The Antibacterial Potential of Cannabis

Sabine Downer
Nov 6, 2018 · 3 min read

Will Cannabis be the next antibiotic?

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Photo by JOSHUA COLEMAN on Unsplash

The Growing Need for Novel Antibiotics

Cannabinoids Combating Bacterial Infections

Cannabinoids like THC and CBD are the product of decarboxylation. Carboxyl groups are molecules that contain a specific arrangement of carbon and oxygen atoms. Decarboxylation removes that group from the rest of the chemical compound. This releases CO2 and changes the compound into a new version of the compound. For cannabinoids, this reaction takes place when the cannabinoids are heated and results in an active form that can act on human brain chemistry.

The antibacterial properties of cannabis are uniquely found in both the carboxylated and decarboxylated versions of cannabinoids. Testing suggests that cannabinoids work against bacteria through “lipid affinity,” similar to how antibacterial soaps work. Because cannabinoids fight bacteria in a way that is different from the way most current antibiotics work, they are an attractive option to consider in developing new antibiotics that can combat highly resistant bacterial strains. Cannabinoid extracts have also shown antioxidant activity.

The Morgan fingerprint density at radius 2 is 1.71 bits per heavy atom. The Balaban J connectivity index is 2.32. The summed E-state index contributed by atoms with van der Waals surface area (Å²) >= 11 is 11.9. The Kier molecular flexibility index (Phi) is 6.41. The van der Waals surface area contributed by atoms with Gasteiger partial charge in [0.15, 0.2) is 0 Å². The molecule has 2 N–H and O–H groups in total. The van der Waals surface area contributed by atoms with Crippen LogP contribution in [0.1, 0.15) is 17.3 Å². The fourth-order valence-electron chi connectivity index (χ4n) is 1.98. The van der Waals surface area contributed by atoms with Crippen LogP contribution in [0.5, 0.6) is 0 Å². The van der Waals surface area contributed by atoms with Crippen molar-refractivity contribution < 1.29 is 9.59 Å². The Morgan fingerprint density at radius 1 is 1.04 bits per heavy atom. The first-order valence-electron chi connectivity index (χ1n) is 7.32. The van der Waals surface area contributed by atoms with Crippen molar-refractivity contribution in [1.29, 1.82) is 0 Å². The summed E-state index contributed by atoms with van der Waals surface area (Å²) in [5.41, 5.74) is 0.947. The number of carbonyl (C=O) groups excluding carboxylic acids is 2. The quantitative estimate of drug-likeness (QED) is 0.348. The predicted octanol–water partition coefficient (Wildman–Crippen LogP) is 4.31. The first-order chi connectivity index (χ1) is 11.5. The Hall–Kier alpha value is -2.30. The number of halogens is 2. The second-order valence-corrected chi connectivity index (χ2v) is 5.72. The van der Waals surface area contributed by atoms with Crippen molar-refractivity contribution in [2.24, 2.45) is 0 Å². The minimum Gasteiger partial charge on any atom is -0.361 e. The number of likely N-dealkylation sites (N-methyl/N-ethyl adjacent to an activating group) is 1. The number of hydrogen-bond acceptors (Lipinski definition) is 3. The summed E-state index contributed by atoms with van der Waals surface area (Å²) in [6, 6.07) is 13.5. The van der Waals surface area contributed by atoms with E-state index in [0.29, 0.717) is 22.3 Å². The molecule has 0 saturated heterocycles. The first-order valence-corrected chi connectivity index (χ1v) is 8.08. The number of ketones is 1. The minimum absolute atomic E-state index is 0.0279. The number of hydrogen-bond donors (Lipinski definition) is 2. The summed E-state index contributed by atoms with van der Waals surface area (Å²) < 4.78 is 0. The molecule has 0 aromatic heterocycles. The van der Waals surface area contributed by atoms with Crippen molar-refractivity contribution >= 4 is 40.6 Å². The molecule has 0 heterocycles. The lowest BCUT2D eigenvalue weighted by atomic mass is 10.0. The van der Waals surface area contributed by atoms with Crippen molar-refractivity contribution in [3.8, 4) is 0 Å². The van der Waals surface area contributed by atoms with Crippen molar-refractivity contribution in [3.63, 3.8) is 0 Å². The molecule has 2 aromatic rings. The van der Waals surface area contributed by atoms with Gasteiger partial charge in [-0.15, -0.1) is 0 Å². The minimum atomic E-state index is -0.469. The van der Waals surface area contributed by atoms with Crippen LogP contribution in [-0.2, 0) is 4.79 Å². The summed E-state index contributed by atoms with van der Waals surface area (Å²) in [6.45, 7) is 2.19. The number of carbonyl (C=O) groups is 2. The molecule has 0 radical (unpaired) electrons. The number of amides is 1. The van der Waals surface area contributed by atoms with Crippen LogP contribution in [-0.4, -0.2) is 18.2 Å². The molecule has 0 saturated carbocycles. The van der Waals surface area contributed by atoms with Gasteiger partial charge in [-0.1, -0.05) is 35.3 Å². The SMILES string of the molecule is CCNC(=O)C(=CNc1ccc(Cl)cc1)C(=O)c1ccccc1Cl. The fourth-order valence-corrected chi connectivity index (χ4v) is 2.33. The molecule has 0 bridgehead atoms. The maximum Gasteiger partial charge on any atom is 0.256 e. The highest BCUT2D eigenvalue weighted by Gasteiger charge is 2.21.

Bacteria Susceptible to Cannabinoids

From Field to Pharmacy

More study is needed to consider the influences of genetic strain and extraction method on antibacterial activity. Some researchers have reported only modest antibacterial properties in cannabis extracts, but further studies have noted that strain and extraction methods can be a major factor inactivity. With the evidence for the antibacterial properties of cannabinoids growing, cannabis has real potential to become the next penicillin.


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Sabine Downer

Written by

After 8 years as a laboratory scientist I have turned my passion for knowledge to content writing.

Sabine Downer

Written by

After 8 years as a laboratory scientist I have turned my passion for knowledge to content writing.

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